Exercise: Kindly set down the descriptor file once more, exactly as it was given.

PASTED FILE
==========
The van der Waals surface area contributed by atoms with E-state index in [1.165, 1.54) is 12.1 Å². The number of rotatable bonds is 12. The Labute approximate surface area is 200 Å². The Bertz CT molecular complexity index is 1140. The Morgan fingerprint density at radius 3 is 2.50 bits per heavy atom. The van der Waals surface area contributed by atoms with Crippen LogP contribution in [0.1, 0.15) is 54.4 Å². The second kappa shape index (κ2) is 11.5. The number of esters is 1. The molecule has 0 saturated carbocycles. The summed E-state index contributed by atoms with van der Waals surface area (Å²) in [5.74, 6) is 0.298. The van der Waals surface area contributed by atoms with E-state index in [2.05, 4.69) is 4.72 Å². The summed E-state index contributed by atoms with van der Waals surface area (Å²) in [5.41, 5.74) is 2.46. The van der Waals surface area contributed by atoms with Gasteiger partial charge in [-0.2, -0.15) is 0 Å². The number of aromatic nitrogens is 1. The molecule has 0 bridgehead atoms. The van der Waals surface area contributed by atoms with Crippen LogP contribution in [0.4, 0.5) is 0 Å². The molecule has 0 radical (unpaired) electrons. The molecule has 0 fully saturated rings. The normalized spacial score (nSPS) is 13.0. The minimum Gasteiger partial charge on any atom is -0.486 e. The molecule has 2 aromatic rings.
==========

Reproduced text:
The van der Waals surface area contributed by atoms with E-state index in [1.165, 1.54) is 12.1 Å². The number of rotatable bonds is 12. The Labute approximate surface area is 200 Å². The Bertz CT molecular complexity index is 1140. The Morgan fingerprint density at radius 3 is 2.50 bits per heavy atom. The van der Waals surface area contributed by atoms with Crippen LogP contribution in [0.1, 0.15) is 54.4 Å². The second kappa shape index (κ2) is 11.5. The number of esters is 1. The molecule has 0 saturated carbocycles. The summed E-state index contributed by atoms with van der Waals surface area (Å²) in [5.74, 6) is 0.298. The van der Waals surface area contributed by atoms with E-state index in [2.05, 4.69) is 4.72 Å². The summed E-state index contributed by atoms with van der Waals surface area (Å²) in [5.41, 5.74) is 2.46. The van der Waals surface area contributed by atoms with Gasteiger partial charge in [-0.2, -0.15) is 0 Å². The number of aromatic nitrogens is 1. The molecule has 0 bridgehead atoms. The van der Waals surface area contributed by atoms with Crippen LogP contribution in [0.4, 0.5) is 0 Å². The molecule has 0 radical (unpaired) electrons. The molecule has 0 fully saturated rings. The normalized spacial score (nSPS) is 13.0. The minimum Gasteiger partial charge on any atom is -0.486 e. The molecule has 2 aromatic rings.